Introduction to Injection Mold Verification
Injection molding is one of the most commonly used production processes for plastics. This is rightly so as it offers a viable solution for the mass production of high-quality injection automotive parts from a broad range of polymers. In the automotive industry, where consistency, safety, and quality are of utmost importance, automotive plastic injection molding is an important manufacturing process.
This article will be discussing automotive plastic injection molding from various aspects, including its history, advantages, applications, alternative solutions, and materials. Swipe down and read on!
In the early days of the automotive industry, cars were made almost entirely of metal, which meant they were clunky and extremely heavy. However, the industry became advanced and the plastics market erupted in the 1940s and 50s. Therefore, automotive manufacturers began to experiment with plastic car parts in their production.
In the 1970s, manufacturers rolled out the first cars with plastic decorative elements. Later in the 80s, they also introduced more functional parts like plastic headlights, bumpers, and fenders.
In the early 2000s, automotive manufacturers unveiled the first plastic structural components for cars, which had the advantage of being more lightweight than their metal counterparts, unlocking improved fuel efficiency and cheaper production. Today, injection molding is now a dominant production method for manufacturing plastic car parts in the automotive industry.
Injection molding is an established production process in which automotive mould manufacturers inject molten plastic materials into a mold cavity. The melted plastic then cools and hardens, and the manufacturers extract the finished part. Though the mold design process is critical and challenging (a poorly designed mold can result in defects), injection molding itself is a reliable method for producing solid plastic parts with a high-quality finish.
Here are a few reasons why the process is beneficial for automotive plastic parts production:
In the automotive industry, repeatability—or the ability to consistently produce identical parts—is crucial. Because automotive plastic injection molding typically relies on robust metal molds, the final molded automotive parts produced using the mold are practically identical. Some factors come into play with injection molding, but injection molding is a highly repeatable process if the mold has a good design and finishing.
2. Scale and Cost
The injection mold-making process can be an expensive process due to the cost of the mold. However, it remains a highly scalable process whose overall cost decreases as the manufacturer makes more parts. For mass production applications, injection molding is thus beneficial to the manufacturer. For anything less than mass production, however, injection molding tooling costs may curb the cost efficiency of the process.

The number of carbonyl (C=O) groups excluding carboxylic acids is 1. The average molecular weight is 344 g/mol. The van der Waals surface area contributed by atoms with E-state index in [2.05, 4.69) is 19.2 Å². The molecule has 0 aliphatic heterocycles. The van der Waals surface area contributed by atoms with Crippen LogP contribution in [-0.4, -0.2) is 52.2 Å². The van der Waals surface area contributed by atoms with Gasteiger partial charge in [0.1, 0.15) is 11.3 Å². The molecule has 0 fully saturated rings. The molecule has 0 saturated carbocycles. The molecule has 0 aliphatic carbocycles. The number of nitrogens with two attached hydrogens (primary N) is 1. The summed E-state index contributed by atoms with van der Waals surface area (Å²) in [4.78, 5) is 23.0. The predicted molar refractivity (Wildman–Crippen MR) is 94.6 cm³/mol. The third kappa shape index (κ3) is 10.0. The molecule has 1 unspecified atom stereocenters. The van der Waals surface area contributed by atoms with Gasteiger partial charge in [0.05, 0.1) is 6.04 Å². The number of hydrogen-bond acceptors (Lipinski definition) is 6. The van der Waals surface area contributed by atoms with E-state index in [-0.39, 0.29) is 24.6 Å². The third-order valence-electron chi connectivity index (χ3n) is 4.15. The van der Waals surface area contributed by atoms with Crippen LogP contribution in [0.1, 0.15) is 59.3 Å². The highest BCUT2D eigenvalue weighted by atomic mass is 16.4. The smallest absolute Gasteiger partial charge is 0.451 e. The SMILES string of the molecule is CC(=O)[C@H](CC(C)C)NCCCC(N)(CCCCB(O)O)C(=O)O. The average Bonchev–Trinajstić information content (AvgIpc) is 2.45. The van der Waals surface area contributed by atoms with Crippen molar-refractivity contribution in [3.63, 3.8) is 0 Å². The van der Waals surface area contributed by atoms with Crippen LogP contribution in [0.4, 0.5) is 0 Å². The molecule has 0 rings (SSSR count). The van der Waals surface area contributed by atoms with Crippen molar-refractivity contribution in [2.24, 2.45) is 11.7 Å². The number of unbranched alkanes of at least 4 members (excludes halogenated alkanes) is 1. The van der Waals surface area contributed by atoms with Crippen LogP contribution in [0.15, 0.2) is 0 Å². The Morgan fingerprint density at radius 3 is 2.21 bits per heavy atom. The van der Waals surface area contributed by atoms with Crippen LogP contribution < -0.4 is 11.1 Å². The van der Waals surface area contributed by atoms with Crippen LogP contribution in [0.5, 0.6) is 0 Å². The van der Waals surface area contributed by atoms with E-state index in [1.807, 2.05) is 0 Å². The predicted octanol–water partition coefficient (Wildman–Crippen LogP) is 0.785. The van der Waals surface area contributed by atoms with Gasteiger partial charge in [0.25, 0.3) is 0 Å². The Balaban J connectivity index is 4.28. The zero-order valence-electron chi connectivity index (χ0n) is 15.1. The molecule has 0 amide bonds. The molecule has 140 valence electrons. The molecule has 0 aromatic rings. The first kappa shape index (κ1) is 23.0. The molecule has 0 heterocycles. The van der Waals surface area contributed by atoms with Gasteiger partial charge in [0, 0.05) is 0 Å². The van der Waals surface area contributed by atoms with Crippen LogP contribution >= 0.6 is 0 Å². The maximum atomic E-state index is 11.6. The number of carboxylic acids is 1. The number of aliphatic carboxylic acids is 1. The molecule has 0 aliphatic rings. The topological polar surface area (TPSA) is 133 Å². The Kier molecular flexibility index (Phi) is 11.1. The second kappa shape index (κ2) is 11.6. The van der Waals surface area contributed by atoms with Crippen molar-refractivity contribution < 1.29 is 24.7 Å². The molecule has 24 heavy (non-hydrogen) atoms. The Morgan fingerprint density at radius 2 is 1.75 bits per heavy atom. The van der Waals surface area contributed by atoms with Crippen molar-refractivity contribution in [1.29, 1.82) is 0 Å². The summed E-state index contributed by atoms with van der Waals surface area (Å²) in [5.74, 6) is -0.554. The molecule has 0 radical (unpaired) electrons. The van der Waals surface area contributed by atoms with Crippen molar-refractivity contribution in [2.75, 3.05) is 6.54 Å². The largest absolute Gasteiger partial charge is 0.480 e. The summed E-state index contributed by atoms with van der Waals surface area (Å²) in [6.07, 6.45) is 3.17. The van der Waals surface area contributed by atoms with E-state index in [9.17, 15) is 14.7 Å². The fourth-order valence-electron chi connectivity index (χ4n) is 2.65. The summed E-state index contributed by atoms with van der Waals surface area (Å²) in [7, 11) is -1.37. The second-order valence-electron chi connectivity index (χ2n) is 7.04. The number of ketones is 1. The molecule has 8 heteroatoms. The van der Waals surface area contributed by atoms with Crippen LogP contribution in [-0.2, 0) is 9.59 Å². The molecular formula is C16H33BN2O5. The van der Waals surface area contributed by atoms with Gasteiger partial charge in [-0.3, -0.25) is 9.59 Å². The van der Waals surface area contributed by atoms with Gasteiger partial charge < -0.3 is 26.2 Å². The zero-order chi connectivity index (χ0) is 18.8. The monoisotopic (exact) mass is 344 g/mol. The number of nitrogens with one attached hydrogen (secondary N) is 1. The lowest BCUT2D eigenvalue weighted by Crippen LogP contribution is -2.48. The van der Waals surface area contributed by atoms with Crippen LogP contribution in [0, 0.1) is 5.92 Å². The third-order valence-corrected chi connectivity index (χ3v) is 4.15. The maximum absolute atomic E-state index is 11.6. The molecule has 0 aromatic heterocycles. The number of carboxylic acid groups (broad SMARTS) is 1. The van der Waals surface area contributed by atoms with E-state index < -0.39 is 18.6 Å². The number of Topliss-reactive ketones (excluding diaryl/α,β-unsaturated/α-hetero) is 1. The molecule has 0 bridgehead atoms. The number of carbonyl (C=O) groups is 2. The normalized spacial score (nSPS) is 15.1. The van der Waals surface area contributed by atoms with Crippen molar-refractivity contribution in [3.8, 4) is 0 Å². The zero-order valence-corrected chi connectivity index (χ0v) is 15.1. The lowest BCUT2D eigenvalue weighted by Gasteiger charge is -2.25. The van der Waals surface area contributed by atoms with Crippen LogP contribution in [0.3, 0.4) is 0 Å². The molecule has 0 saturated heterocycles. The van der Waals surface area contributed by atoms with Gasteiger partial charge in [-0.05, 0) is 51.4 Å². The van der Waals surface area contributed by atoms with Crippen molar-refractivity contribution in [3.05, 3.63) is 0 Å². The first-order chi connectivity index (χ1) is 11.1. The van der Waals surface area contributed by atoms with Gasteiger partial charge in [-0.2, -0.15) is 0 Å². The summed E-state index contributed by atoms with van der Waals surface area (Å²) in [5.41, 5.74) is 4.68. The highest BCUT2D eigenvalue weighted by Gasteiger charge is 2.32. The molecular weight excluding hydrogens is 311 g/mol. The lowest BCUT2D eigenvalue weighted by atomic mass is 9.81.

3. Material Availability
A significant benefit of using injection molding for automotive production is the wide range of rigid, flexible, and rubber plastics the process is compatible with. Manufacturers use a wide range of different polymers for various applications in the automotive industry, including ABS, polypropylene, acrylic, acetal, nylon, polycarbonate, and more.
4. High Precision and Surface Finish
Injection molding is ideal for producing plastic parts with relatively simple geometries and results in high surface finish quality. Manufacturers have many finish options when producing parts, including various surface textures—such as glossy, rough, or matte—which they apply directly to the automotive exterior mould rather than the molded part. However, different plastic materials also influence the final surface finish.
At this point of the process, we’ve released our designs to our vendor and molds build has started. The time we have now could vary from 3–4 weeks to 20 weeks or more, depending on the household mould and part. During this time, there are two things we should do:
Time control. It is quite common that the container mould maker will send a bi-weekly report with detailed progress regarding the mold manufacturing. You may want to look only that the first trial, T1, is as promised, but you may also want to monitor the progress to predict delays. For that, you may need a professional who has a deep understanding of the steps of mold manufacturing.
To clarify, this stage is not a chair mould process validation (installation qualification, operational qualification, performance qualification). This is the stage in which we aim to achieve a verified, stable part that will qualify our definitions. Once we get that, we may initiate mold performance validation.